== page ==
“You’ve had your hands full. The company lost two CEO’s in a year.”
I’ve spent my time calming down customers and managing financial decisions made by both. It’s consumed me, but I won’t allow those things to become excuses. “Tell Dana I said hi,” I add, referencing his wife. In other words, I’m getting back to family. I’m taking control.
He studies me a moment and then replies with, “I will,” and turns away.
I shut the door, but I don’t shut out that encounter. Ross is our most senior employee. He could have sent someone else with the bags. He didn’t. He wanted to say something to me, and I don’t know what held him back. Aside from me letting Jill have far too much control. What the hell is she thinking? A tyranny isn’t how my father or brother ran this place. It’s not how we’re running it now.
Picking up the bags, I head upstairs, setting them by the closed bedroom door before I walk back into the kitchen, pour myself a cup of coffee, and fill it with lots of cream and Splenda. I sip from the cup, replaying what just happened with Ross. What didn’t he tell me? Somehow in a seemingly unrelated memory, I’m back to walking in on Hunter with a visitor. I grab my phone from my pocket and walk into the living room that forms a circle with stone walls, framing leather furnishing, and dangling round lights hanging from beams above. I love this damn room. I love this damn castle and so did Hunter. Hunter loved the company. He loved this family. He didn’t want to die, but I can’t deny he wasn’t himself in the end.
With that said, I walk to the double patio doors, open them and step outside. I’m about to call Savage, screw the time, he can get up, I need him, but my phone buzzes with the door alarm again. Of course, the damn security camera is out because of the random power issues in the front of my place, so I can’t see who it is, but it has to be Ross. He wanted to talk to me. I exit the patio and hurry through the castle to the basement entry. Irritated that I can’t look at the security feed, I decide right then that with Emma here, I need to pay whoever, whatever it takes, to fix the electricity.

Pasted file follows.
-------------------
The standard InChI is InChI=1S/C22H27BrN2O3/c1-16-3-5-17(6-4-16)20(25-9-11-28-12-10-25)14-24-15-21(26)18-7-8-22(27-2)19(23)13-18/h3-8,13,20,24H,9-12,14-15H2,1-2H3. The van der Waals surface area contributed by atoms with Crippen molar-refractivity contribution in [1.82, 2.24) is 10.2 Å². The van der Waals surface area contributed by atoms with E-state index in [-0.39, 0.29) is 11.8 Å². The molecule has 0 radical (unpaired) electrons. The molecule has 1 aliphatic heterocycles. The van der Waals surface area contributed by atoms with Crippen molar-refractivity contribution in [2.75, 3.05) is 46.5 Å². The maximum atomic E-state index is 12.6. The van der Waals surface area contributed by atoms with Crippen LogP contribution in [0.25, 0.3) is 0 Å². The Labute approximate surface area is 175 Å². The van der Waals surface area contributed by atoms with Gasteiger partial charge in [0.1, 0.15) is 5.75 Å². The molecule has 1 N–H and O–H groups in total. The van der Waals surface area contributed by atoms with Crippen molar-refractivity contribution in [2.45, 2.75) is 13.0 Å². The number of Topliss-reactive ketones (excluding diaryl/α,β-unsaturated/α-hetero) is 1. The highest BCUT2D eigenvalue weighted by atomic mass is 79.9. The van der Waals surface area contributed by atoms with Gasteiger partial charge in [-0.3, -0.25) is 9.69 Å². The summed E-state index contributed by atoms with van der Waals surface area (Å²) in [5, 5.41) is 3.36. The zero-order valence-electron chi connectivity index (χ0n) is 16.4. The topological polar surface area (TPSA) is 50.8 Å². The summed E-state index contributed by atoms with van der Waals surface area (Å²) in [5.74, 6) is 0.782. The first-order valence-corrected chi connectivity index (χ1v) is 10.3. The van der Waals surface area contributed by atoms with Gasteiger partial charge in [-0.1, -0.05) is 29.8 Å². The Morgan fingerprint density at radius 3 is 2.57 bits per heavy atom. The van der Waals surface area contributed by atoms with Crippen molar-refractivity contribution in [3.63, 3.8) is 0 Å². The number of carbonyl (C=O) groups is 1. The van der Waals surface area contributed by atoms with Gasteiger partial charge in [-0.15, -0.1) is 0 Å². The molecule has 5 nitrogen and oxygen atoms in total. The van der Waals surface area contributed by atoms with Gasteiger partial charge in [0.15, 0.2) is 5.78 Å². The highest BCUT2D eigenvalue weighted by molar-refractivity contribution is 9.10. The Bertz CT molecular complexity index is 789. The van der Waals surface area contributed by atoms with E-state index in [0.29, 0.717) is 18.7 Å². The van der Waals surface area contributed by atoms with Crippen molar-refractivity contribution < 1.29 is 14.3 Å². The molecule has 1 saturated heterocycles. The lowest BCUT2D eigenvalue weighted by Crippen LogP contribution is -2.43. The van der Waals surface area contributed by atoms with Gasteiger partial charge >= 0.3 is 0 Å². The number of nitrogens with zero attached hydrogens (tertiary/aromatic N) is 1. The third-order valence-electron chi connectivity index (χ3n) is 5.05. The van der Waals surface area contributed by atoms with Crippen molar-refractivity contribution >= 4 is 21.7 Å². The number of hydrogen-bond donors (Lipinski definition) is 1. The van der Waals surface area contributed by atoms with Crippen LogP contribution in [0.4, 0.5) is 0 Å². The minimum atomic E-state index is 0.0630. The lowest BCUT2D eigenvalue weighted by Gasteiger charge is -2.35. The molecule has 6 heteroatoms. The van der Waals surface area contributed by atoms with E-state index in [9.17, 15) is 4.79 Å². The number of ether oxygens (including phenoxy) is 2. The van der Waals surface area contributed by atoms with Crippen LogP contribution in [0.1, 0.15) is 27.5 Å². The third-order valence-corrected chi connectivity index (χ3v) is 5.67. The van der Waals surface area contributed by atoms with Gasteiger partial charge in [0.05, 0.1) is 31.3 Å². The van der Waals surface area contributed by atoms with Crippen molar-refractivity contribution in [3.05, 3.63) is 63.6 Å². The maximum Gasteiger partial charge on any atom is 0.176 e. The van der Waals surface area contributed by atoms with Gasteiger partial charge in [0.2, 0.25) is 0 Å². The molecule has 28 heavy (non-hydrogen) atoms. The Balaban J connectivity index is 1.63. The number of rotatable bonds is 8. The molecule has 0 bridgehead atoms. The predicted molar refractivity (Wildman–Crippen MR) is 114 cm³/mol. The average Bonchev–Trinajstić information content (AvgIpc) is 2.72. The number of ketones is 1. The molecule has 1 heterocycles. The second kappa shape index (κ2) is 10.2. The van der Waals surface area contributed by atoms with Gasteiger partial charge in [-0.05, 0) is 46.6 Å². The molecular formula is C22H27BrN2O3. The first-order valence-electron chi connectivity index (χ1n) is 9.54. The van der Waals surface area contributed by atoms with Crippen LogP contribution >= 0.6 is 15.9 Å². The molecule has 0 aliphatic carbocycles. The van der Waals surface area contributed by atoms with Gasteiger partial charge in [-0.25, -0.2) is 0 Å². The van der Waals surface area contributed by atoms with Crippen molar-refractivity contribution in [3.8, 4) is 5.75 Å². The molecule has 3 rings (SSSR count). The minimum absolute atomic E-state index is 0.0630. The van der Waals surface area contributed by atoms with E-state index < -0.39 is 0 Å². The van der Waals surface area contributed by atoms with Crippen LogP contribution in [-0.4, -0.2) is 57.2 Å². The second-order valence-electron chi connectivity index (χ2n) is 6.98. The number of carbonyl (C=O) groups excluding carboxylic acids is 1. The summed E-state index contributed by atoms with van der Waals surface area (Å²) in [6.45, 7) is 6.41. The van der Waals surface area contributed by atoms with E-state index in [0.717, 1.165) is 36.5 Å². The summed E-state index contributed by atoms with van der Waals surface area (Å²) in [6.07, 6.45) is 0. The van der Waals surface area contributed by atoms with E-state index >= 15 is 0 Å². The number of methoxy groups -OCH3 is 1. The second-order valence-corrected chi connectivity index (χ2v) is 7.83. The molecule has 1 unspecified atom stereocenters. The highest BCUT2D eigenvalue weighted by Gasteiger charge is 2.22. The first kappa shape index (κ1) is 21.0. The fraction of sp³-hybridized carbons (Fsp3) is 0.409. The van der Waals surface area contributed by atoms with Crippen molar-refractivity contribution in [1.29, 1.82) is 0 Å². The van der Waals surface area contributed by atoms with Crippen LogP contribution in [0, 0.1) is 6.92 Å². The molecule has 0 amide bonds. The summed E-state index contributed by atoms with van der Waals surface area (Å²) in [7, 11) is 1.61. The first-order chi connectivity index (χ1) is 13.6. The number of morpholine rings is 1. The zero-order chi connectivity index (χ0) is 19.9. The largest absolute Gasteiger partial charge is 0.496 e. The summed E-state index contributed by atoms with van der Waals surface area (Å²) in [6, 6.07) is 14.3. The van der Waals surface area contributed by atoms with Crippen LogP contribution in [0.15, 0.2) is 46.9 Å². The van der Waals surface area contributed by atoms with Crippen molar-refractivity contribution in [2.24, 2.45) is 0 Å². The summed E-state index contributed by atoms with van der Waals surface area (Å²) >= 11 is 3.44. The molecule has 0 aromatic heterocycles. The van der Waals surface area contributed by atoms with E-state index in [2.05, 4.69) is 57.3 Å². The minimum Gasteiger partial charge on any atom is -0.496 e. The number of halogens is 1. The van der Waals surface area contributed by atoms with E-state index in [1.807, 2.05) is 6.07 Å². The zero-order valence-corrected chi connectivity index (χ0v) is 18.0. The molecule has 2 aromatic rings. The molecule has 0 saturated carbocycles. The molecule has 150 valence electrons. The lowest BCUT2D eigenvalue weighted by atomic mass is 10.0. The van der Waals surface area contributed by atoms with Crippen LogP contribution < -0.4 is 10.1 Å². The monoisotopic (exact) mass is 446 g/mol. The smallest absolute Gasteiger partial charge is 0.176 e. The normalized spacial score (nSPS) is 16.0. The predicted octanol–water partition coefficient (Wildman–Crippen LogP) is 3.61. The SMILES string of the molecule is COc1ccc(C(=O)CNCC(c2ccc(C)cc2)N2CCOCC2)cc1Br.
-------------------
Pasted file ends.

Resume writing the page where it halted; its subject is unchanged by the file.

I open the door and immediately look down to find a large envelope lying there. I pick it up, and it’s not addressed to me. It’s addressed to Emma.
I lock the door and consider the envelope. It has to be from Brody, the bastard. I dial him, but he doesn’t answer. I dial again. Three times I attempt to get him on the line and fail. I leave a voicemail and then call Savage. He answers in one ring. “What’s cookin’ this fine morning?”
“Where’s Brody right now?”
“In his bed asleep.”
“Are you sure?”
“He snores like a motherfucker, that’s how sure I am. I have him wired. That’s how fast and good I am.”
“Do you have me wired?”
“I was politely—because I’m a polite motherfucker myself—waiting for permission. But for the record, your wiring is a fuck show. I looked at it to see what it was going to take.”
“Easy, man. I have a tech genius flying in this morning. He’ll have it up and running in no time. And I’ll have the manpower to watch everything at once. In the meantime—”
“In the meantime, someone left an envelope for Emma at my door. It has to be Brody.”
“Brody’s in bed,” he says. “I told you. He’s all but sucking his damn thumb. He didn’t leave that envelope. I had his phone tapped from the minute he left the castle. The window that he could have called someone else to leave something for Emma is almost zero.”
“No one else would know Emma to leave her something.”
“But they know her family. How many people work here at the property?”
“Twenty in various shifts.” I eye the stairs and decide to stay put in case Emma is now awake.
“How many have been here long enough to know your father?”
“Most of them. My father bred loyalty.”
“Then there are people who know perhaps more than you do about what went on between her family and yours. But I didn’t ask the obvious. Did she open it?”
“She’s in bed.”
“Did you open it?”
“But you want to.”
“Of course I fucking want to.”
“But you’re not going to.”
“No. I can’t do that.”
“I can. Put it back on the doorstep. I found it, not you. I’ll be right there.”
My lashes lower, and I draw in a deep breath. “We have enough lies between families,” I say. “I’m not going to lie to Emma.”
“She can’t open that until I confirm it’s safe. It shouldn’t be in your house right now. Is it?”